Aside from the immaterial irritations of society’s rules, I have really not known restrictions of any unalienable rights. I have not had to experience chronic mental illness, physical pain or disfigurement. I haven’t suffered through civil wars, rape, genocide, or totalitarian injustices, so I wonder if I can authentically express this exalted opinion of individual freedom. I do know that on this 10th anniversary of 9/11, I am reminded of that day when I was only a few weeks into mourning my own son’s death, and mixed in my sequestered grief for me and all the attention directed to this national tragedy. To say the least, my mental state was not working toward the good. Where do we not exercise our greatest freedom?
Customs and social mores fence us in. Society’s laws and red tape freeze us.
We are bound by the fear of failure, pain, reprisals, and rejection.
Where can we go that we shouldn’t?
What can we do that we shouldn’t?
Who can we see that we shouldn’t?
What can we say that we shouldn’t?
Yes, we have “ties that bind” – by society’s laws or social customs, but as long as we exercise our freedom to have the attitude we want, how can we be enslaved? If Viktor Frankl was able to withstand every atrocity imaginable during the Holocaust, and still say that no one can take away his attitude, then this has to remain true for me as well.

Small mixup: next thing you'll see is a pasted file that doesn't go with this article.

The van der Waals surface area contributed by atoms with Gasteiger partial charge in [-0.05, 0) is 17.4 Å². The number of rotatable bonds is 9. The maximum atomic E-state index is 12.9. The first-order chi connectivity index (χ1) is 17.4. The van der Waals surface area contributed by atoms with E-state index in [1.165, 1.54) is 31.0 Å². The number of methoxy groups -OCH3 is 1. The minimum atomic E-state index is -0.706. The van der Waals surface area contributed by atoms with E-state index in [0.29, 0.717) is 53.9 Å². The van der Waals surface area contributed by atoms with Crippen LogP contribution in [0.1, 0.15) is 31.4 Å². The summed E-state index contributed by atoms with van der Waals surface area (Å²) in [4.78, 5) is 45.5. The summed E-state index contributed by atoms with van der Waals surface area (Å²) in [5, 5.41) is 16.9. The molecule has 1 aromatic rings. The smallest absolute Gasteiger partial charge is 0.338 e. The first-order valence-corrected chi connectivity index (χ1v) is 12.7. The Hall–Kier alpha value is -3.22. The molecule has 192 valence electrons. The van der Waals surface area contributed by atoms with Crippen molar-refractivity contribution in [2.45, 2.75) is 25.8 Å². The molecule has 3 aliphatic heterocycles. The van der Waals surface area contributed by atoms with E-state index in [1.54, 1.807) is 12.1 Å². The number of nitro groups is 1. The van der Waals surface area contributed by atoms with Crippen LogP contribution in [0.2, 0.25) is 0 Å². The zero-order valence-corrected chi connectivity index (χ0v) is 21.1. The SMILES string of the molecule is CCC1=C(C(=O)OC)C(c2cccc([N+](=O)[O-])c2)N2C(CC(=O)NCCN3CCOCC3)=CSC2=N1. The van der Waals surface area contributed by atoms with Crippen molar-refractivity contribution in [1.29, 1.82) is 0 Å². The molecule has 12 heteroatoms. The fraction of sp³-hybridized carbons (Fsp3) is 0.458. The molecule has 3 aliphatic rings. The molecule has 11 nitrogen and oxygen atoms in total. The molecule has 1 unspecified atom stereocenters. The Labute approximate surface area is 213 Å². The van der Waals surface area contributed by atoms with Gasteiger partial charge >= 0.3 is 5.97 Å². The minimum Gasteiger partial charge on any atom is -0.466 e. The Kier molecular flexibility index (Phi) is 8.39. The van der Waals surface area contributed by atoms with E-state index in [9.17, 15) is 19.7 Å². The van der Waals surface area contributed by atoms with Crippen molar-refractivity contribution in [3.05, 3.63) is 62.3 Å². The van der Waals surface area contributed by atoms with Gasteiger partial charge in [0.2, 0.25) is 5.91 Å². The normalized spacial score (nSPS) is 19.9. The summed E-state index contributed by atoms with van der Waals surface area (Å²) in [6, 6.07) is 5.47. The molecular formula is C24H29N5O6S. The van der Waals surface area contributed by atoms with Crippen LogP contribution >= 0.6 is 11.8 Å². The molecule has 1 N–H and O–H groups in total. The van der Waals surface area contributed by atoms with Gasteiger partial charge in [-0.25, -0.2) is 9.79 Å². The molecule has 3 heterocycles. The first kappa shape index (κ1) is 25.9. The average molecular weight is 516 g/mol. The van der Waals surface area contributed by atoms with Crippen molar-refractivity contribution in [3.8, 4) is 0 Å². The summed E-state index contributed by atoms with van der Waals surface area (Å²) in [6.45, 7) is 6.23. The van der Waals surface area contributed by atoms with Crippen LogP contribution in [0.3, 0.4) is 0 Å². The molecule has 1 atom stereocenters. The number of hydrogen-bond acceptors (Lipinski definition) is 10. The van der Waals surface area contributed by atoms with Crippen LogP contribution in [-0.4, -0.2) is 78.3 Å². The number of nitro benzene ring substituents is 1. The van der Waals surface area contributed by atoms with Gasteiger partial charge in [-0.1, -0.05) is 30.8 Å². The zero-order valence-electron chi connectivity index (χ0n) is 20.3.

We are imprisoned by financial woes, children’s choices and consequences, parents aging with dementia, personal health issues to speak of exterior restraints. There will always be some kind of tether that will keep us from moving the way or the direction that we want.
But a far greater, more horrific prison is that of our own attitude. If we put up barriers and walls that only make us look at the past, or “what could have been,” or “what we wish we had,” or that chokingly awful “if only,” then we suffer a loss of freedom far greater than anything our fellow man with his inhumanity, laws , or customs can inflict on us. If we have this power, and don’t exercise it, then we become our own jailor.
The chains of un-forgiveness
The bonds of bitterness, resentment
The shackles of self-centeredness, self-doubt, self-worth
The ropes of regret, un-met expectations,
All of these put us in a solitary confinement. They separate us from unconditional love, unbridled joy, and unfettered acceptance. These are the freedoms I can’t live without, and I am the only one who has the key to open them in my heart.